Stick with the zoom, because once you see the shots from a prime, you will think all your old lenses suddenly went bad, overnight.  :) If you can find a store and do a test with a 70-200mm Canon, you may also find you want to sell the Sigma and kit lenses ASAP. See for yourself.

« Reply #3 on: March 12, 2010, 23:26 »
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I appreciate your comments, they are very valid.  I can't wait until I can afford to upgrade.  I got these lenses (along with a couple others) for a steal, and think I can make a profit selling just a couple of them.  Hopefully in a few months I can make some upgrades.  I'd like a couple primes, maybe the Canon 35mm 2.0 or 50mm 1.4 to begin with.  And then maybe the 70-200 f/4L like you recommend.  Any others you'd recommend?  I appreciate the advice, being somewhat of a photography novice anyway, and having only very recently switched to Canon from Nikon, I have much to learn about Canon gear.

RacePhoto

« Reply #4 on: March 14, 2010, 02:21 »
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I appreciate your comments, they are very valid.  I can't wait until I can afford to upgrade.  I got these lenses (along with a couple others) for a steal, and think I can make a profit selling just a couple of them.  Hopefully in a few months I can make some upgrades.  I'd like a couple primes, maybe the Canon 35mm 2.0 or 50mm 1.4 to begin with.  And then maybe the 70-200 f/4L like you recommend.  Any others you'd recommend?  I appreciate the advice, being somewhat of a photography novice anyway, and having only very recently switched to Canon from Nikon, I have much to learn about Canon gear.

If you aren't looking for a zoom, you're already headed the right direction. :) If you don't mind changing lenses and can get all primes, you'll be even happier with results.

Nice that you got a good deal. I wasn't saying that the f/4 was the best lens to get, it just fits the same as what you have and low cost.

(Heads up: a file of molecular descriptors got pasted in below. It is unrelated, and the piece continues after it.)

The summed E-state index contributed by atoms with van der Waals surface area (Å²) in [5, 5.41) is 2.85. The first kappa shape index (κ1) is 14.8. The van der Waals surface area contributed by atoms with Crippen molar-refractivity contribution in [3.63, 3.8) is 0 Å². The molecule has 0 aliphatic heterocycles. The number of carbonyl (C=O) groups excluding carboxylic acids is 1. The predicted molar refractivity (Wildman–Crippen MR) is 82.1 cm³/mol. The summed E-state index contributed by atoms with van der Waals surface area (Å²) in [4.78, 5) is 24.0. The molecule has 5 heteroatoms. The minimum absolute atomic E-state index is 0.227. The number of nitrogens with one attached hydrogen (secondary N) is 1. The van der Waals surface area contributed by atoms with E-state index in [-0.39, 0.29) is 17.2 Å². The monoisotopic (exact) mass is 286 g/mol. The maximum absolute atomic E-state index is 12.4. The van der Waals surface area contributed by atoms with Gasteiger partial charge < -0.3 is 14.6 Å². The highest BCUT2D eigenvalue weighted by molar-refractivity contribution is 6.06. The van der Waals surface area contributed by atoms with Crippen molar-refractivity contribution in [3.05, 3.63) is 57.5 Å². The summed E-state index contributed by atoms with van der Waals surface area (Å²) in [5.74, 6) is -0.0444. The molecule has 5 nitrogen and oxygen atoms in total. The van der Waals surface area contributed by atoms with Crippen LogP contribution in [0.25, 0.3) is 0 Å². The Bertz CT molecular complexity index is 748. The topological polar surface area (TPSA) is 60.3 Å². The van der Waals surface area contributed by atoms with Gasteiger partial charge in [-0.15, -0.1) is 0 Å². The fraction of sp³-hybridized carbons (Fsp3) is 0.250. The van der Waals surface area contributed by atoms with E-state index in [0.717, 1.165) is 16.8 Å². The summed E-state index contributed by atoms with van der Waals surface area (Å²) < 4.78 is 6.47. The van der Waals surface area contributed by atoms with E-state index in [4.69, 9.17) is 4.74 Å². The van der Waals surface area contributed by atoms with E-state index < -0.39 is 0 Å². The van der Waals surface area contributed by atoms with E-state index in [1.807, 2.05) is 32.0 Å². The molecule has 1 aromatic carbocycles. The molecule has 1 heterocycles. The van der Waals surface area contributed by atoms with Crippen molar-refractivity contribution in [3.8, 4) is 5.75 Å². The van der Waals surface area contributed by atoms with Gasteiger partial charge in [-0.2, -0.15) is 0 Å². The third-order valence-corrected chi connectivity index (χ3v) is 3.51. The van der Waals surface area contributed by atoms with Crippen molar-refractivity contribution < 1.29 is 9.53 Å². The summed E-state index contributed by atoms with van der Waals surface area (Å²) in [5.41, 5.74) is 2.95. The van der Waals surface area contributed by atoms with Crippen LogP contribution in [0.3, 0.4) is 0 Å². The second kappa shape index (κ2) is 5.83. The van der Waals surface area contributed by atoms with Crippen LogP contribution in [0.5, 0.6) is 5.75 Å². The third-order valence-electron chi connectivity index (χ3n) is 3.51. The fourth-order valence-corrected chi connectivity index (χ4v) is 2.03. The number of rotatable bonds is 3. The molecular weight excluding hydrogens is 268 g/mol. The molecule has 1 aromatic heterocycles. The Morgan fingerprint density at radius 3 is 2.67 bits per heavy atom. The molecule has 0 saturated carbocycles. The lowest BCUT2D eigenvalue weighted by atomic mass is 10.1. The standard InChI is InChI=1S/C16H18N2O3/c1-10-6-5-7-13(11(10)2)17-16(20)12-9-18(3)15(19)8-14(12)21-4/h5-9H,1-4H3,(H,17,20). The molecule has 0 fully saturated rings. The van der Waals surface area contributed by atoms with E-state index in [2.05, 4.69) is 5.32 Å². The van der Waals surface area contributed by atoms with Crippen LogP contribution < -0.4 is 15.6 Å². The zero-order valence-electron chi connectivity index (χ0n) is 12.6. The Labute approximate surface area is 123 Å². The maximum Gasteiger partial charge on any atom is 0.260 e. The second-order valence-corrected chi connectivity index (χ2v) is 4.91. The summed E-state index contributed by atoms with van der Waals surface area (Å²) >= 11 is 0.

Do you need a 1.4 for some reason? If not the 50mm 1.8 is a good price and good value. Considering you have a crop camera, you may want to look for something wider than 35, at least 28 has the same field of view as a 44mm on a full frame. See where that's headed? You want something like a 17mm or 18mm (just numbers) to equal the field of view on a crop sensor, that would appear the same as a 28mm on a full frame camera.

I carry zooms for walking around, travel and changing scenes, portability, flexibility. In the studio you don't have all the variables and much less dirt and dust. I have a 24-105 and a 28-135. Hardly any difference, even though the first one is supposed to be a better quality product. 70-200 f/4 or the 2.8 both have visually perceptible better image quality. I had the 70-200 IS-USM and sold it because it was too big, then I bought a used Non-IS f/4 and 400mm f/5.6 and had money left over for an 580EX II. ;) Just fits my needs better. Someone else might find the f/4 can't fulfill their requirements. You need to decide for yourself.

You can read opinions, reviews, tech sheets and everything else, but in the end, you need to match your lenses to your individual needs.